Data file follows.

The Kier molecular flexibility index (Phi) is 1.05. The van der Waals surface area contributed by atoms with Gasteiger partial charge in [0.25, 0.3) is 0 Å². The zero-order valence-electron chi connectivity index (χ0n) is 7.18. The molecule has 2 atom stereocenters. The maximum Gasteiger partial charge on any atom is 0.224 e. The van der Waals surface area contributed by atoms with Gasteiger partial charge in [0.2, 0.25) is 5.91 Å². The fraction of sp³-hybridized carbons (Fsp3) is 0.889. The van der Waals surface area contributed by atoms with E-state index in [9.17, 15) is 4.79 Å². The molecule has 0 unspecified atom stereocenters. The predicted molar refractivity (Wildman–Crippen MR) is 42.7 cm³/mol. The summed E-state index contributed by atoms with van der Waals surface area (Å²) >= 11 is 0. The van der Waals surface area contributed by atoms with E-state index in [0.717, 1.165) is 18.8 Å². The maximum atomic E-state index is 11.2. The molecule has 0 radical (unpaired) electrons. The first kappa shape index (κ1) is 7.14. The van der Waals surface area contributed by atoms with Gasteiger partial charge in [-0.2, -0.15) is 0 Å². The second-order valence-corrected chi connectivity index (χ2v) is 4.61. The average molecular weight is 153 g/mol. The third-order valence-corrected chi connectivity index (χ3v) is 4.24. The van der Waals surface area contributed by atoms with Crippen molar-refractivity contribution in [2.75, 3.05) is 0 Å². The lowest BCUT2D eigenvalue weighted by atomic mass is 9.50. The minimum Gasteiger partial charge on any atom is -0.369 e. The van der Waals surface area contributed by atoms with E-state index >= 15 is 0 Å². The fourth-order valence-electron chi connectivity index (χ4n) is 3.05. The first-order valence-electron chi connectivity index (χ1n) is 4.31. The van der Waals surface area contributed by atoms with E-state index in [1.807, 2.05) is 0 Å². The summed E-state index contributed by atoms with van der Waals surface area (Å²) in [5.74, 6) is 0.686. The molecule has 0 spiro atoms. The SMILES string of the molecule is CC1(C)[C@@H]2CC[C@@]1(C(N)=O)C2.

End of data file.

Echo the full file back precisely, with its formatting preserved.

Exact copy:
The Kier molecular flexibility index (Phi) is 1.05. The van der Waals surface area contributed by atoms with Gasteiger partial charge in [0.25, 0.3) is 0 Å². The zero-order valence-electron chi connectivity index (χ0n) is 7.18. The molecule has 2 atom stereocenters. The maximum Gasteiger partial charge on any atom is 0.224 e. The van der Waals surface area contributed by atoms with Gasteiger partial charge in [0.2, 0.25) is 5.91 Å². The fraction of sp³-hybridized carbons (Fsp3) is 0.889. The van der Waals surface area contributed by atoms with E-state index in [9.17, 15) is 4.79 Å². The molecule has 0 unspecified atom stereocenters. The predicted molar refractivity (Wildman–Crippen MR) is 42.7 cm³/mol. The summed E-state index contributed by atoms with van der Waals surface area (Å²) >= 11 is 0. The van der Waals surface area contributed by atoms with E-state index in [0.717, 1.165) is 18.8 Å². The maximum atomic E-state index is 11.2. The molecule has 0 radical (unpaired) electrons. The first kappa shape index (κ1) is 7.14. The van der Waals surface area contributed by atoms with Gasteiger partial charge in [-0.2, -0.15) is 0 Å². The second-order valence-corrected chi connectivity index (χ2v) is 4.61. The average molecular weight is 153 g/mol. The third-order valence-corrected chi connectivity index (χ3v) is 4.24. The van der Waals surface area contributed by atoms with Crippen molar-refractivity contribution in [2.75, 3.05) is 0 Å². The lowest BCUT2D eigenvalue weighted by atomic mass is 9.50. The minimum Gasteiger partial charge on any atom is -0.369 e. The van der Waals surface area contributed by atoms with E-state index >= 15 is 0 Å². The fourth-order valence-electron chi connectivity index (χ4n) is 3.05. The first-order valence-electron chi connectivity index (χ1n) is 4.31. The van der Waals surface area contributed by atoms with E-state index in [1.807, 2.05) is 0 Å². The summed E-state index contributed by atoms with van der Waals surface area (Å²) in [5.74, 6) is 0.686. The molecule has 0 spiro atoms. The SMILES string of the molecule is CC1(C)[C@@H]2CC[C@@]1(C(N)=O)C2.